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‘Niti Aayog’s Export Preparedness Index 2020’

  • Category
    Environment
  • Published
    2nd Sep, 2020

Niti Aayog in partnership with the Institute of Competitiveness released the first Export Preparedness Index (EPI) 2020.

Context

Niti Aayog in partnership with the Institute of Competitiveness released the first Export Preparedness Index (EPI) 2020.

About

What is Export Preparedness Index (EPI) 2020?

  • The EPI intends to identify challenges and opportunities and encourage a facilitative regulatory framework.
  • Parameters: The index ranked states on four key parameters –
    • policy
    • business ecosystem
    • export ecosystem
    • export performance
  • Sub-pillars: The index also took into consideration 11 sub-pillars -- export promotion policy; institutional framework; business environment; infrastructure; transport connectivity; access to finance; export infrastructure; trade support; R&D infrastructure; export diversification; and growth orientation.

Key-highlights of the Index

  • Gujarat has topped the Niti Aayog’s Export Preparedness Index 2020 followed by Maharashtra and Tamil Nadu in the second and third place respectively.
  • Coastal States: Six coastal states -- Gujarat, Maharashtra, Tamil Nadu, Odisha, Karnataka and Kerala -- feature in the top ten rankings, indicating the presence of strong enabling and facilitating factors to promote exports.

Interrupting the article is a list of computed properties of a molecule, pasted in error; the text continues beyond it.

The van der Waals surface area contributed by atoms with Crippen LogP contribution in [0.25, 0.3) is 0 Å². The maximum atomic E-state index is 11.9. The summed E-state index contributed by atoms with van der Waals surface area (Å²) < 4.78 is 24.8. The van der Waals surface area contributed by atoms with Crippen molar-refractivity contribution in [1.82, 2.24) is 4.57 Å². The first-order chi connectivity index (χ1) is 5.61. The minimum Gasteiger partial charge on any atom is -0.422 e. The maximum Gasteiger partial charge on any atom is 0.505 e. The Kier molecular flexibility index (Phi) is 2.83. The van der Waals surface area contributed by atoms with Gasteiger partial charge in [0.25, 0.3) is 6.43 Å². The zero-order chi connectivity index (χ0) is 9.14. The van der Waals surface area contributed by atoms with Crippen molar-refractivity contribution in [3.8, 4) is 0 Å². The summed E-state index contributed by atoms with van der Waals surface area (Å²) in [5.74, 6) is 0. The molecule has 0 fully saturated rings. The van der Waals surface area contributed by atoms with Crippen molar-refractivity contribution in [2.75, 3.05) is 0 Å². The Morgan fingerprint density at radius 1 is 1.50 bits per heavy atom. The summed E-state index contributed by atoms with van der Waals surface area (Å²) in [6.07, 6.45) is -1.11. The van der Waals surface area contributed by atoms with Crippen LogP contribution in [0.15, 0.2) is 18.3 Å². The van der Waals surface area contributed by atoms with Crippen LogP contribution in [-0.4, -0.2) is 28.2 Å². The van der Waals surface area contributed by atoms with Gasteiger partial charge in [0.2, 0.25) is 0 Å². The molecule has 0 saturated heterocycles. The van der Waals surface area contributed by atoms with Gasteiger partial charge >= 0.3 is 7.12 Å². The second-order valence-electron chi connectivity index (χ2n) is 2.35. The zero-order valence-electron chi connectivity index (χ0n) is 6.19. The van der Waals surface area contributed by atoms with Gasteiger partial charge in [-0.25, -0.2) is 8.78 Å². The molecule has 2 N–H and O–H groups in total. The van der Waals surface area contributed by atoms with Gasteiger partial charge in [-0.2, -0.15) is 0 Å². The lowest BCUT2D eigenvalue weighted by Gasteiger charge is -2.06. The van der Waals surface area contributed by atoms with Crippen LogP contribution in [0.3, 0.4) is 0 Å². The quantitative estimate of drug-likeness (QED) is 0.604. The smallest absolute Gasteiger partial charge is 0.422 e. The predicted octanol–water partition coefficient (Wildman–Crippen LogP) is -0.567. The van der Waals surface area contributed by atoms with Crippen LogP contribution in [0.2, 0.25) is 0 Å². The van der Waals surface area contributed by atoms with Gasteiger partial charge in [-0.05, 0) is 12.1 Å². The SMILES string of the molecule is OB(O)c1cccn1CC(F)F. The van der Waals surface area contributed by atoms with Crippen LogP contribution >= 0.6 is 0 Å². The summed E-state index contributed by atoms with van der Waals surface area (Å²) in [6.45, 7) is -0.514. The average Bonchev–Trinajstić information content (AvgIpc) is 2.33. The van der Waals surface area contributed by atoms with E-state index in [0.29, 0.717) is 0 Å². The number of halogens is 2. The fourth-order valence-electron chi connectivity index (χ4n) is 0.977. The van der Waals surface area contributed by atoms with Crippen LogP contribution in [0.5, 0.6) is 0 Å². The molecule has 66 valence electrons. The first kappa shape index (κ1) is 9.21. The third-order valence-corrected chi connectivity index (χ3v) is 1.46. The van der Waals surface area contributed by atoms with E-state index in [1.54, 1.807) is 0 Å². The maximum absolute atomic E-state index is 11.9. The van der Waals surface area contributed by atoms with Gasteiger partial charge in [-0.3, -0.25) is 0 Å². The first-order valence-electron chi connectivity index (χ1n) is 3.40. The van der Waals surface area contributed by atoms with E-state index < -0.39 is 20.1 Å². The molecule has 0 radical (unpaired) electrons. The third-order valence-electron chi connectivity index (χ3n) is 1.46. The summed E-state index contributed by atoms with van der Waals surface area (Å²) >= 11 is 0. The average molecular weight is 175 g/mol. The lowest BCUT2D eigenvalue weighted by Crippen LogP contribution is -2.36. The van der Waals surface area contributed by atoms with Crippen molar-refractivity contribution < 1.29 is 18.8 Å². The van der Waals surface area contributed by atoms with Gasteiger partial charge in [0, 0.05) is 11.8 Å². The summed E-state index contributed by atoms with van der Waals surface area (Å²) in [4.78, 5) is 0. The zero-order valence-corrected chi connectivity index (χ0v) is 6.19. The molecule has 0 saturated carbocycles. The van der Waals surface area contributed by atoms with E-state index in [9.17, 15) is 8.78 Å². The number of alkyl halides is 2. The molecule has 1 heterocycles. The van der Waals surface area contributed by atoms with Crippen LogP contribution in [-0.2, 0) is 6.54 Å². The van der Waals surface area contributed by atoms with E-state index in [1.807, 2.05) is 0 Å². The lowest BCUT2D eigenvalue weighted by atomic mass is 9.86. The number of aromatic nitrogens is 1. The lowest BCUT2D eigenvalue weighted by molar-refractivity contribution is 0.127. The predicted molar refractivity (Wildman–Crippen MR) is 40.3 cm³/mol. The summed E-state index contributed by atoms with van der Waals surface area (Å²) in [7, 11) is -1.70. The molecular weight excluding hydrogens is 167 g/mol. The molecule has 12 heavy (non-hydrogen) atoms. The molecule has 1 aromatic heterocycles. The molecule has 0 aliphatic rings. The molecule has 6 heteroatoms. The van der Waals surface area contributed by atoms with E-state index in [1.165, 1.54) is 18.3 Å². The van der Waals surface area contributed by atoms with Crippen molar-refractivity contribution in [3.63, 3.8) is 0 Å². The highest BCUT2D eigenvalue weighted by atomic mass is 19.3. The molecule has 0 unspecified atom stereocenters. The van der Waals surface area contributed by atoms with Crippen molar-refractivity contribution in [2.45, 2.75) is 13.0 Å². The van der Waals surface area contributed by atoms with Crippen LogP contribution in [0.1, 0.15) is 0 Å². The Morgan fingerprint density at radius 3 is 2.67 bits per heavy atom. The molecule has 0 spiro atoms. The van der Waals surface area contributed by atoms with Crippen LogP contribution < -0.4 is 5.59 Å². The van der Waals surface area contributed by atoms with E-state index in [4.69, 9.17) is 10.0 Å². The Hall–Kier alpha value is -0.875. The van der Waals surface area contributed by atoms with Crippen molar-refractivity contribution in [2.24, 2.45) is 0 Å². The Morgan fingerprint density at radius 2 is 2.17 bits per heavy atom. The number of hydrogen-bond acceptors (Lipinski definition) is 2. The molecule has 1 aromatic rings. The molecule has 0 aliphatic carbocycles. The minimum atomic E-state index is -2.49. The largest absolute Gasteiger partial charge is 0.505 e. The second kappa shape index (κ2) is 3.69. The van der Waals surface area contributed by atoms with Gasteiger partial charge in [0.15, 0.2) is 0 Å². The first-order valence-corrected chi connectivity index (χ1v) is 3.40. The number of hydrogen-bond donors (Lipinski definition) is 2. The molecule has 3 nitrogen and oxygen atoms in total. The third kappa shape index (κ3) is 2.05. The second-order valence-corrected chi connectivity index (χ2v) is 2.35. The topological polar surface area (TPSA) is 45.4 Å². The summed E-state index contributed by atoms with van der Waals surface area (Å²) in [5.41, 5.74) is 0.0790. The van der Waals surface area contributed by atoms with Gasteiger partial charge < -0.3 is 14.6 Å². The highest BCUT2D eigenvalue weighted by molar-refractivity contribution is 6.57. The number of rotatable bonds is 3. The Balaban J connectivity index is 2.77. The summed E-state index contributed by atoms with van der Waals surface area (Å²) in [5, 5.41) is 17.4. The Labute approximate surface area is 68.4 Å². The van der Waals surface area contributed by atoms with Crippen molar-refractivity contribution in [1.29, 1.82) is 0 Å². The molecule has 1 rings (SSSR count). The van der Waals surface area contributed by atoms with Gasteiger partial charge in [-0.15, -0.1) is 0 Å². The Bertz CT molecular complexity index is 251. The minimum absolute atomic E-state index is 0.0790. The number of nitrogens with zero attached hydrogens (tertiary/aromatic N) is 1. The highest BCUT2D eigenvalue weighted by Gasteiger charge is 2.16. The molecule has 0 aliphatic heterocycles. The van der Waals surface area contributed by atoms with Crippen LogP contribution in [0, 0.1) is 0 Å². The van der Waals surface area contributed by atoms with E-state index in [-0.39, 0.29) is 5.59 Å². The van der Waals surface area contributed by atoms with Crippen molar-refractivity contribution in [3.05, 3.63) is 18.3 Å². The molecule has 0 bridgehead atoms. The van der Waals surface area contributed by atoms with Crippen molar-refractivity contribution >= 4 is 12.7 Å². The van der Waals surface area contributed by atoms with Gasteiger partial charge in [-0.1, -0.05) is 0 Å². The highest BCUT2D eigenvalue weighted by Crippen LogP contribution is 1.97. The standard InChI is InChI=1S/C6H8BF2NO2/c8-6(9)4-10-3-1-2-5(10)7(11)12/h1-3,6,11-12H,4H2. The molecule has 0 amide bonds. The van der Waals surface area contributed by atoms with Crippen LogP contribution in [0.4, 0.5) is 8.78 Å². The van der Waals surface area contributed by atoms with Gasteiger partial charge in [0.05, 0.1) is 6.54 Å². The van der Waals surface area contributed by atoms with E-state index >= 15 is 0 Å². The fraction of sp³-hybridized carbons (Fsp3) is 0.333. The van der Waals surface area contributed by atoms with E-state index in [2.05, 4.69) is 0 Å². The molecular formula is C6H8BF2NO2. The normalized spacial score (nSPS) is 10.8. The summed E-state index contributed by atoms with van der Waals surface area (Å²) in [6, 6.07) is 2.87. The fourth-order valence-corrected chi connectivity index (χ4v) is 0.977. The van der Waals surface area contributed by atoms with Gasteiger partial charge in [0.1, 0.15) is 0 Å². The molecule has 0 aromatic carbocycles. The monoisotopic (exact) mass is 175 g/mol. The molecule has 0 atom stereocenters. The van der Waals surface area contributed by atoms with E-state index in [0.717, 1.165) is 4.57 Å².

• Landlocked States: Among the landlocked states, Rajasthan has performed the best, followed by Telangana and Haryana.
  • Himalayan States: Among the Himalayan states, Uttarakhand topped the chart, followed by Tripura and Himachal Pradesh.
  • Union Territories: Across Union Territories, Delhi has performed the best, followed by Goa and Chandigarh.
  • The report stated that Chattisgarh and Jharkhand are two landlocked states that had initiated several measures to promote exports.

Fundamental Challenges

  • Based on the findings of the report, export promotion in India faces three fundamental challenges:
    • intra- and inter-regional disparities in export infrastructure
    • poor trade support and growth orientation among states
    • poor R&D infrastructure to promote complex and unique exports

What needs to be done?

  • There is a need to emphasise on key strategies to address these challenges:
    • a joint development of export infrastructure
    • strengthening industry-academia linkages
    • creating state-level engagements for economic diplomacy.
  • To achieve the target of making India a developed economy by focusing on 'Atmanirbhar Bharat,' there is a need to increase exports from all the states and Union Territories. The EPI provides invaluable insights on how states can attain this goal. 
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